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The Scene on Stage: Musical evokes comedy of 1920s posted on 11/01/2018

Colin Murray, Sandy High School (SHS) theater teacher, received a recommendation for “No, No, Nanette” as a musical that would be good for a production, as it had a good number of roles for the talented young women at the school. He took the plunge, and in the early going had a realization about what the show would demand, due to the amount of dancing involved.

“You forget how much time and effort goes into dancing,” Murray said.

But with the help of choreographer Sandy Shaner, the production is on point, offering the story of Jimmy Smith, a publishing millionaire, his frugal wife and their adopted daughter, Nanette. All three wind up in Atlantic City, where the threat of scandals put marriages at risk and comical entanglements ensue.

“It’s very much that kind of musical comedy of the 1920s feel; there’s a lot of mistaken intentions,” Murray said. “In the end, everybody ends up with who they should end up with and its happy. If there’s a message, it’s probably that it’s when people really love each other, love will win out in the end, even if there’s road bumps along the way.”

Murray added that while much of the younger crowd will not likely be familiar with the music, veteran theatergoers and music fans will probably know a few, especially since they were used in variety shows on television during the 1950s and 60s, including “I Want to Be Happy” and “Tea for Two.”

He described the songs as “ear worms,” noting the audience will come out of the theater humming them.

“I think they’re very catchy,” Murray said, adding that it is “exuberant music” similar to George Gershwin.

He also noted the musical includes a couple of numbers that include tap dancing, a style of dance that most of his students had no prior experience with. But he’s looking forward to the performers getting the unique thrill of tap dancing in front of an audience.

“It’s such a percussive and rhythmic form, it affects audience in a way that most music and dance doesn’t,” Murray said.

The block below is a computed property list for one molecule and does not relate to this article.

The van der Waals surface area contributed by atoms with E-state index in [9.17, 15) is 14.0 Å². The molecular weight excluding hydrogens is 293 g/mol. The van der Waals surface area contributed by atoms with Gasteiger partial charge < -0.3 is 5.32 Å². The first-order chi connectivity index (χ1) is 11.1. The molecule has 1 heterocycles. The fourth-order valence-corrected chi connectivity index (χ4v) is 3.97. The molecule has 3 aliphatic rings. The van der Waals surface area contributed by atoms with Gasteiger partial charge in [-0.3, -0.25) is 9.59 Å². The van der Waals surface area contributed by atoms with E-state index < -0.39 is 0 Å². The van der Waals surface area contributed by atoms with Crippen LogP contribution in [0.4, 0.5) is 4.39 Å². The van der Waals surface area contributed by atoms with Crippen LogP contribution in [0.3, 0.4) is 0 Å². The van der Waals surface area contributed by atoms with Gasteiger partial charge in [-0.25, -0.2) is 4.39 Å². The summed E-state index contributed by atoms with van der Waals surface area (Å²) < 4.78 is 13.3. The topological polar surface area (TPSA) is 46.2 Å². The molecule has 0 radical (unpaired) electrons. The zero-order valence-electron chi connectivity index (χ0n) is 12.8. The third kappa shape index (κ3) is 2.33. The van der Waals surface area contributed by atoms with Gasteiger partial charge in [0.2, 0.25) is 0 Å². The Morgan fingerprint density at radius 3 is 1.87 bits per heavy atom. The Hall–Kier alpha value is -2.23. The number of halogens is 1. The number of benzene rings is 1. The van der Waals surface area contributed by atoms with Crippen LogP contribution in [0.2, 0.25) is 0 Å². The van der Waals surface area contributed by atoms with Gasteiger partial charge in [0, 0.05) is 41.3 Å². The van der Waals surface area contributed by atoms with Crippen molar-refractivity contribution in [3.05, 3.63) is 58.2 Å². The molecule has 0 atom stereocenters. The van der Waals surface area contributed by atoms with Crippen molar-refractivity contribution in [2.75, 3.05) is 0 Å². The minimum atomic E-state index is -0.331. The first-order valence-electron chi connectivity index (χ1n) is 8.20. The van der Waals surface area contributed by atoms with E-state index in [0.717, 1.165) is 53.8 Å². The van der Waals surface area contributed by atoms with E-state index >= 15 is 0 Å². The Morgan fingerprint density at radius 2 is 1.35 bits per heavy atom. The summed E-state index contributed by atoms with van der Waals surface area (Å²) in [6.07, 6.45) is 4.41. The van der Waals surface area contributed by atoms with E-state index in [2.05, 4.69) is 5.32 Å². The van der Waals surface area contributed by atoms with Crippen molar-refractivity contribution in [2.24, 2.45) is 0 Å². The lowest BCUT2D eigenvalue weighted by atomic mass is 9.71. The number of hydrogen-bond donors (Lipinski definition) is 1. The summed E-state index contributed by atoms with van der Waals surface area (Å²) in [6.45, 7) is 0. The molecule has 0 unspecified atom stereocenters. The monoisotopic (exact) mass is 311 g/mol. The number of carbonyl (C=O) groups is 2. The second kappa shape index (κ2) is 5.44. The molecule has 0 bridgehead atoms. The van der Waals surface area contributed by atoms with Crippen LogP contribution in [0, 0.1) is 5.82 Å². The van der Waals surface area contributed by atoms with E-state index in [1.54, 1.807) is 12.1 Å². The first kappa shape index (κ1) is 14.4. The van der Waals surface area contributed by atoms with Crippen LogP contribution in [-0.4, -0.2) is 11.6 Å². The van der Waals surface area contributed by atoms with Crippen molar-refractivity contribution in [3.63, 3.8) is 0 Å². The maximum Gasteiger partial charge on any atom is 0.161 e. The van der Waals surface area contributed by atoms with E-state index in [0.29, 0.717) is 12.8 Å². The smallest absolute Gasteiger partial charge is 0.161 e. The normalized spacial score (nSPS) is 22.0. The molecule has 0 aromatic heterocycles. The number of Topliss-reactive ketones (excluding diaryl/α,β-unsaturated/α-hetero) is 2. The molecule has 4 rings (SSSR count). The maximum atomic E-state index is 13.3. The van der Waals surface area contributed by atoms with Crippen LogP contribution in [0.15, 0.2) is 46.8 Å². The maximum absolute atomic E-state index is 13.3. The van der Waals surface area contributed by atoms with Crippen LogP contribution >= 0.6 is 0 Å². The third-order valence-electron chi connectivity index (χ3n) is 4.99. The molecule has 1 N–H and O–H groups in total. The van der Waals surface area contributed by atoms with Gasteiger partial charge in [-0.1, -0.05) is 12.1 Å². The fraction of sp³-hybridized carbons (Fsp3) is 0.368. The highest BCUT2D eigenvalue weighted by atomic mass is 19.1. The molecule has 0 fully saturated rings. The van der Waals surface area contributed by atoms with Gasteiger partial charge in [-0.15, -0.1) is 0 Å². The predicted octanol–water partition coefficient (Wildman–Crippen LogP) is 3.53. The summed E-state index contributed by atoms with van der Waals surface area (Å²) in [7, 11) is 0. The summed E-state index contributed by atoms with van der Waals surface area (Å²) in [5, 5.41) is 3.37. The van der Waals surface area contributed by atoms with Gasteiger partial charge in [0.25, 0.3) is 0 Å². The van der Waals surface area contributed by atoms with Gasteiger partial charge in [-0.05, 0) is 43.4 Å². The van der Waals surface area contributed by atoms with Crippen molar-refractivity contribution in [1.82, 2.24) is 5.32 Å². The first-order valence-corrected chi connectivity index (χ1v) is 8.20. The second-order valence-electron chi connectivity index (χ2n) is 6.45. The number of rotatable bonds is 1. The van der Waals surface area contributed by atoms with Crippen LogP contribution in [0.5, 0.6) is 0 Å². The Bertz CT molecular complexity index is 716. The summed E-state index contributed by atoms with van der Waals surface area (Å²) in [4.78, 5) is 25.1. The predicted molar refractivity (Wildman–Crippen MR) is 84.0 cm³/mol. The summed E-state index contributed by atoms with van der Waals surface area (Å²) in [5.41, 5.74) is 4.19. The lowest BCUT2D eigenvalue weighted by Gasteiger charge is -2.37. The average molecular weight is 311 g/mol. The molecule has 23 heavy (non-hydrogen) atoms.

Sandy High School Drama presents “No, No, Nanette,” by Vincent Youmans, Irving Caesar, Otto Harbach and Frank Mandel, at 7:30 p.m. Nov. 9, 10, 15, 16 and 17, at 37400 SE Bell Street in Sandy. Tickets are $5 for adults and $4 for students and senior citizens. For more information, call 503-668-8011, ext. 7313.

Proof rescheduled at Wolfpack Theater

Wolfpack Theater’s production of David Auburn’s “Proof,” scheduled for a production run last month, got pushed back into November when a member of the cast had a mental health crisis following the opening weekend.

The show’s director, Howard Bickle, addressed the topic on the theater’s Facebook page.

“We pray for healing and are beyond grateful that he is still with us,” Bickle wrote. “He is a brave, talented, and beautiful individual.”

The show, about a troubled young woman in the aftermath of the death of her brilliant father, will now run from Thursday, Nov. 8 through Sunday, Dec. 2. The theater will also donate 10 percent of sales from the run of the show to the National Alliance on Mental Health (NAMI) Multnomah.

Bickle described the play as a “psychological mystery” that poses the question of what does somebody do when their friends and family don’t believe them.

The Wolf Pack Theater presents “Proof” from Thursday, Nov. 8 through Sunday, Dec. 2, at 39570 Pioneer Blvd. in Sandy. Show times are 8 p.m. Thursday through Saturday and 2 p.m. on Sunday. Tickets are $18 for general admission and $15 for students and seniors.

By Garth Guibord/MT




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